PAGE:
The judgement took almost a year but we finally have confirmation from the Supreme Court this week that the police can be liable for breaching Article 3 where they fall short with their investigation of crime of ill treatment. This judgement will have a profound impact on the way police prioritise and allocate resources when investigating crimes reported.
The judgement is complex but the headlines are:
- It is necessary for laws which criminalise conduct breaching article 3 to be “rigorously enforced” and “properly investigated”;
- This requires the police to conduct an independent investigation, take all reasonable steps available to them to secure evidence and to act with promptness and reasonable expedition;
- However, the investigation must be capable of bringing the offender(s) to justice. That is, not whether the offender is ultimately identified and successfully prosecuted but more about the process of the investigation.
This is unlikely to result in a litany of proceedings against the police when a victim of crime doesn’t believe their crime hasn’t been properly investigated. The Supreme Court made it clear that the evidential threshold was deliberately high and commented “only conspicuous or substantial errors in investigation” would result in a breach of the art 3 duty, and that investigative deficiencies would have to be “egregious and significant”. That isn’t to say that there won’t be actions against the police, I am simply saying that the success of those claims are likely to be limited. That said, the police will now have to respond with careful and rigorous process and the Deputy Commissioner Craig Mackey has stated:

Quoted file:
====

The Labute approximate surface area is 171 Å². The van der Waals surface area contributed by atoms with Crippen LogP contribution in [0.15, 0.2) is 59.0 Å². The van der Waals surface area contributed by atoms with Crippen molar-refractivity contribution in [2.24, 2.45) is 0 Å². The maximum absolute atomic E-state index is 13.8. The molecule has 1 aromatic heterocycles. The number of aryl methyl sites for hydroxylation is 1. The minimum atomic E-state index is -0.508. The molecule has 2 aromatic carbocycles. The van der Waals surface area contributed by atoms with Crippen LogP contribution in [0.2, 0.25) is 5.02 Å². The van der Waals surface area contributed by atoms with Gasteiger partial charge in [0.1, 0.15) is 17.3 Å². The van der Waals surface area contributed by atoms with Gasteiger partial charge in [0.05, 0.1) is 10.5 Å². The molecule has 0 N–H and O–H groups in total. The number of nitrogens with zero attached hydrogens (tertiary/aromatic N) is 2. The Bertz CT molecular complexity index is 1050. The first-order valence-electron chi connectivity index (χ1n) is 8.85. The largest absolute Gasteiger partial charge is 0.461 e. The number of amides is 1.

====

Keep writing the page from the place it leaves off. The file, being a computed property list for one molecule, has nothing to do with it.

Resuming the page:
‘Victims of serious crimes deserve the best and most professional of investigations. It is the responsibility of police to prevent crime and when that fails, to bring criminals to justice. That is the expectation of everyone involved in policing. Investigations which do not meet the standards are rightly subject to internal and external scrutiny and accountability and we are continually looking at how we can improve and give the best possible service to victims. ‘The MPS and other forces will now consider the full implications of the judgement and what it means for investigations in the future. There is no doubt that it will have implications for how we resource and prioritise our investigations. We will have to consider how we balance our resources against the need to effectively investigate certain crimes. For example, we may need to consider moving extra resources into an Article Three investigation from other areas, such as fraud. That is the sort of question policing will have to consider as we look at our approach going forward following today’s judgment.’